The complaints surround child placement decisions the agency has made over the past year or so.
Tribal members say ESDFS made some of those decisions without following proper procedures, and as a result, children have been placed in non-Native homes or group homes even when family members are available for temporary or permanent placements.
“We talk about our children being placed with family all the time and family being the most important people that these kids are supposed to be placed with,” Eastern Shoshone Tribal member Arnella Timbana Oldman said during a meeting of the Wyoming Legislature’s Select Committee on Tribal Relations in Fort Washakie last November. “That did not happen within our family, and I just wanted to make that clear and make that known. … The placement was just placed under the direction of the ESDFS director without notifying our family. (And I’m) concerned – because we need to know where our kids are.”
It’s not just Oldman’s family, either: Larry McAdams, who also addressed the committee in November, said, “I’ve been getting calls from Tribal members (who are) concerned” about similar issues.
“I do not know why the director is making these decisions to remove these children from the families and not … contact any other family members that can take care of these children,” McAdams said. “That’s very traumatic, removing a child from its home and placing it in a placement where there is no family connection at all.”
The families have expressed their concerns to the Eastern Shoshone Business Council, he added, and they were referred to the Tribal human resources department, whose employees don’t “know DFS procedure (for) caring for children” and can’t access case information due to confidentiality issues.
“So there is a big problem here,” McAdams said. “We can’t get anything done.”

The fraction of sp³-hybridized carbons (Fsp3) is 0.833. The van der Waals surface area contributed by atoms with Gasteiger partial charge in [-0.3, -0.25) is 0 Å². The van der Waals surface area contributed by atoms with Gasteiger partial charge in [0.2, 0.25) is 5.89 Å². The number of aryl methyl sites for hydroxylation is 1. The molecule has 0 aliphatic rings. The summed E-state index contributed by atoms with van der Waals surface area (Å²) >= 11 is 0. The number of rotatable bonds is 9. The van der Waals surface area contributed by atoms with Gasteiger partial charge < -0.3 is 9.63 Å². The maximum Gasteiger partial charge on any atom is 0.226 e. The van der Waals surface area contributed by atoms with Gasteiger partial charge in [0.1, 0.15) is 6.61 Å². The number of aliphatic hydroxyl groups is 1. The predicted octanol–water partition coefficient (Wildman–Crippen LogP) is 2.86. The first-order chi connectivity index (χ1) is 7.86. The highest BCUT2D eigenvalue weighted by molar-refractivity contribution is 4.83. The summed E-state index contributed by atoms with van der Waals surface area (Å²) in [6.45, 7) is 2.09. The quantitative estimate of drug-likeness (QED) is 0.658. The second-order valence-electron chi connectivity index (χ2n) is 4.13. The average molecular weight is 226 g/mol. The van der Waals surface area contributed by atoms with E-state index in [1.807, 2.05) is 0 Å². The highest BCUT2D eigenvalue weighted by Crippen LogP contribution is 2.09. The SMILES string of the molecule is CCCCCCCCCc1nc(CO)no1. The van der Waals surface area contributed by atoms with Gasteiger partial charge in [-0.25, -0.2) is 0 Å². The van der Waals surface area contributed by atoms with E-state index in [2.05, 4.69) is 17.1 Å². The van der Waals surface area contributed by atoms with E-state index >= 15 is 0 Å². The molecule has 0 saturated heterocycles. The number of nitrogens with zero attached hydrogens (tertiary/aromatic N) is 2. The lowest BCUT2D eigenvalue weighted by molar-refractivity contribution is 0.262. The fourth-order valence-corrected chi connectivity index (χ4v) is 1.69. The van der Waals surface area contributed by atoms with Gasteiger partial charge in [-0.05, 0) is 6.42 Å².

Wyoming Rep. Ember Oakley, who co-chairs the Tribal Relations Committee, said the topic was “a little out of (our) purview,” but she encouraged Oldman and McAdams to bring their concerns to local DFS officials, many of whom were in attendance at the meeting.
In December, Oldman, McAdams, and other local families – about 15 people in total – also met with Wyoming Rep. Sarah Penn, R-Lander, to discuss the issue further.
Afterward, Penn said she would reach out to Wyoming DFS, ESDFS, and the SBC to “get a better understanding of their view on the situation (and) see if there’s anything that I can do to help facilitate anything within these different jurisdictions.”
“My main goal is to just help the people and the constituents (and) do what I can to ensure the best outcomes for the kids,” she said. “It’s about the kids, and we want to make sure that they’re safe and well cared for.”
McAdams said he plans to contact Wyoming Gov. Mark Gordon about the issue, too, and the Bureau of Indian Affairs if necessary.
“Our kids are supposed to be our future,” Oldman said. “(We’re) just looking out for what’s best for our people.”
ESDFS had no comment when asked about the issue, and the SBC said it “does not get involved with DFS complaints because these are confidential cases.”
Complaints about child placements or other ESDFS actions can be taken to Wind River Tribal Court, Eastern Shoshone Tribe public relations director Alejandra Robinson said, while complaints about ESDFS employees would be heard by the SBC, which can direct the Tribal human resources department to initiate employment actions.